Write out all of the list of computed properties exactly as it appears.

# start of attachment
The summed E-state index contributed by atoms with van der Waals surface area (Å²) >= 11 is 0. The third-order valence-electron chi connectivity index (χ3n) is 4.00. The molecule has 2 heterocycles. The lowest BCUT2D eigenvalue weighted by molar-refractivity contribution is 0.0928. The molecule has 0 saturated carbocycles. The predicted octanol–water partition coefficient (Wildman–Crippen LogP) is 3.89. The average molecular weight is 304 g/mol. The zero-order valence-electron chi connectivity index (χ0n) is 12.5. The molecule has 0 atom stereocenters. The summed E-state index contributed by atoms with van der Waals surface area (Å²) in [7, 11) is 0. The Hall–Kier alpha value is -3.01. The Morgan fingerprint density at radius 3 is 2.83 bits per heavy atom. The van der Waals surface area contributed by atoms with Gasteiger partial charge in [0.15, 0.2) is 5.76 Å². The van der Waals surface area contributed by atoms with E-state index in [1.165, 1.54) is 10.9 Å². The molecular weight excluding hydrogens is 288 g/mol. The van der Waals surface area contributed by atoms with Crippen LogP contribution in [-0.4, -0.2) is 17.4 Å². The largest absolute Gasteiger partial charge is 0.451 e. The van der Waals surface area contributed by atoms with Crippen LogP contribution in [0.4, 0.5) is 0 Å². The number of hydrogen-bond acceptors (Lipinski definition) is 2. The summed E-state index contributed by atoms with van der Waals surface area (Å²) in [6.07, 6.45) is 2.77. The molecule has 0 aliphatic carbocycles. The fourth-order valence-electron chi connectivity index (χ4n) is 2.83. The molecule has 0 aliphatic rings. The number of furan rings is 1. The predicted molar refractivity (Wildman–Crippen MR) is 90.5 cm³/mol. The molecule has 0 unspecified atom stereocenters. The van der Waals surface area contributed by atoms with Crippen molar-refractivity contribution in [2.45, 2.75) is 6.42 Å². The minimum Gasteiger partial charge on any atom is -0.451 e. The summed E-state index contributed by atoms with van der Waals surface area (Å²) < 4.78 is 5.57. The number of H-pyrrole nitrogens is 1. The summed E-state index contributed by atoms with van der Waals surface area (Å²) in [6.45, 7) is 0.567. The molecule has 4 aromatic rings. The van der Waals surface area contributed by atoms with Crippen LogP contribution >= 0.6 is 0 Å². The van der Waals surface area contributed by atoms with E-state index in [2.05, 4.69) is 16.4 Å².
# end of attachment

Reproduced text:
The summed E-state index contributed by atoms with van der Waals surface area (Å²) >= 11 is 0. The third-order valence-electron chi connectivity index (χ3n) is 4.00. The molecule has 2 heterocycles. The lowest BCUT2D eigenvalue weighted by molar-refractivity contribution is 0.0928. The molecule has 0 saturated carbocycles. The predicted octanol–water partition coefficient (Wildman–Crippen LogP) is 3.89. The average molecular weight is 304 g/mol. The zero-order valence-electron chi connectivity index (χ0n) is 12.5. The molecule has 0 atom stereocenters. The summed E-state index contributed by atoms with van der Waals surface area (Å²) in [7, 11) is 0. The Hall–Kier alpha value is -3.01. The Morgan fingerprint density at radius 3 is 2.83 bits per heavy atom. The van der Waals surface area contributed by atoms with Gasteiger partial charge in [0.15, 0.2) is 5.76 Å². The van der Waals surface area contributed by atoms with E-state index in [1.165, 1.54) is 10.9 Å². The molecular weight excluding hydrogens is 288 g/mol. The van der Waals surface area contributed by atoms with Crippen LogP contribution in [-0.4, -0.2) is 17.4 Å². The largest absolute Gasteiger partial charge is 0.451 e. The van der Waals surface area contributed by atoms with Crippen LogP contribution in [0.4, 0.5) is 0 Å². The number of hydrogen-bond acceptors (Lipinski definition) is 2. The summed E-state index contributed by atoms with van der Waals surface area (Å²) in [6.07, 6.45) is 2.77. The molecule has 0 aliphatic carbocycles. The fourth-order valence-electron chi connectivity index (χ4n) is 2.83. The molecule has 0 aliphatic rings. The number of furan rings is 1. The predicted molar refractivity (Wildman–Crippen MR) is 90.5 cm³/mol. The molecule has 0 unspecified atom stereocenters. The van der Waals surface area contributed by atoms with Crippen molar-refractivity contribution in [2.45, 2.75) is 6.42 Å². The minimum Gasteiger partial charge on any atom is -0.451 e. The summed E-state index contributed by atoms with van der Waals surface area (Å²) < 4.78 is 5.57. The number of H-pyrrole nitrogens is 1. The summed E-state index contributed by atoms with van der Waals surface area (Å²) in [6.45, 7) is 0.567. The molecule has 4 aromatic rings. The van der Waals surface area contributed by atoms with Crippen LogP contribution >= 0.6 is 0 Å². The van der Waals surface area contributed by atoms with E-state index in [2.05, 4.69) is 16.4 Å².